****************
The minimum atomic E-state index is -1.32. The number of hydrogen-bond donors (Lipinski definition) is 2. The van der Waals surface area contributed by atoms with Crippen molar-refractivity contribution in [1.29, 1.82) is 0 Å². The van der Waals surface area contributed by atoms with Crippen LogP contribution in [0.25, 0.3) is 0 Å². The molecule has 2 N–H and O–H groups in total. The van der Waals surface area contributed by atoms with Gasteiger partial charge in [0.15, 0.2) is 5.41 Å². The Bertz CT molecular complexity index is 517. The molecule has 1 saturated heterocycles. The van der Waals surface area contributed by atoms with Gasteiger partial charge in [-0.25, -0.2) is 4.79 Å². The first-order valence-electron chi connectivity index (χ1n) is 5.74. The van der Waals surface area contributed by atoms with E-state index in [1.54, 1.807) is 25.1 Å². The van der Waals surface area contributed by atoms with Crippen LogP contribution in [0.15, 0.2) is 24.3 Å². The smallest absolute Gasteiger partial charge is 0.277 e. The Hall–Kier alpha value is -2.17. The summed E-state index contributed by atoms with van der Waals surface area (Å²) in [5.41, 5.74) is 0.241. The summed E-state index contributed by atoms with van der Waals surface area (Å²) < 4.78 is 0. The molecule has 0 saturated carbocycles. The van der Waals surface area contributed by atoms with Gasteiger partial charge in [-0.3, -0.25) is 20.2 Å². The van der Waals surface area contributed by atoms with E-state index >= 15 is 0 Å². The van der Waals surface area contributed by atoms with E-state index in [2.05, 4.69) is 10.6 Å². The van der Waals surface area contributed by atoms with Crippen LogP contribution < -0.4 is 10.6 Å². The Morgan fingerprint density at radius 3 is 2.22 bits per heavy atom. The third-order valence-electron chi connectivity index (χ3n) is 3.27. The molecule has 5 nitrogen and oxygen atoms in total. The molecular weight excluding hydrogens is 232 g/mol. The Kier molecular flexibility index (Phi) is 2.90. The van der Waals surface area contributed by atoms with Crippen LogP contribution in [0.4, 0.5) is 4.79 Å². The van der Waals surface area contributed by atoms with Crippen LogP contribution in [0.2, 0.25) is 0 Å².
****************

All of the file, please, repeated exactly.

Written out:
The minimum atomic E-state index is -1.32. The number of hydrogen-bond donors (Lipinski definition) is 2. The van der Waals surface area contributed by atoms with Crippen molar-refractivity contribution in [1.29, 1.82) is 0 Å². The van der Waals surface area contributed by atoms with Crippen LogP contribution in [0.25, 0.3) is 0 Å². The molecule has 2 N–H and O–H groups in total. The van der Waals surface area contributed by atoms with Gasteiger partial charge in [0.15, 0.2) is 5.41 Å². The Bertz CT molecular complexity index is 517. The molecule has 1 saturated heterocycles. The van der Waals surface area contributed by atoms with Gasteiger partial charge in [-0.25, -0.2) is 4.79 Å². The first-order valence-electron chi connectivity index (χ1n) is 5.74. The van der Waals surface area contributed by atoms with E-state index in [1.54, 1.807) is 25.1 Å². The van der Waals surface area contributed by atoms with Crippen LogP contribution in [0.15, 0.2) is 24.3 Å². The smallest absolute Gasteiger partial charge is 0.277 e. The Hall–Kier alpha value is -2.17. The summed E-state index contributed by atoms with van der Waals surface area (Å²) in [5.41, 5.74) is 0.241. The summed E-state index contributed by atoms with van der Waals surface area (Å²) < 4.78 is 0. The molecule has 0 saturated carbocycles. The van der Waals surface area contributed by atoms with Gasteiger partial charge in [-0.3, -0.25) is 20.2 Å². The van der Waals surface area contributed by atoms with E-state index >= 15 is 0 Å². The van der Waals surface area contributed by atoms with E-state index in [2.05, 4.69) is 10.6 Å². The van der Waals surface area contributed by atoms with Crippen LogP contribution < -0.4 is 10.6 Å². The Morgan fingerprint density at radius 3 is 2.22 bits per heavy atom. The third-order valence-electron chi connectivity index (χ3n) is 3.27. The molecule has 5 nitrogen and oxygen atoms in total. The molecular weight excluding hydrogens is 232 g/mol. The Kier molecular flexibility index (Phi) is 2.90. The van der Waals surface area contributed by atoms with Crippen LogP contribution in [0.4, 0.5) is 4.79 Å². The van der Waals surface area contributed by atoms with Crippen LogP contribution in [0.2, 0.25) is 0 Å².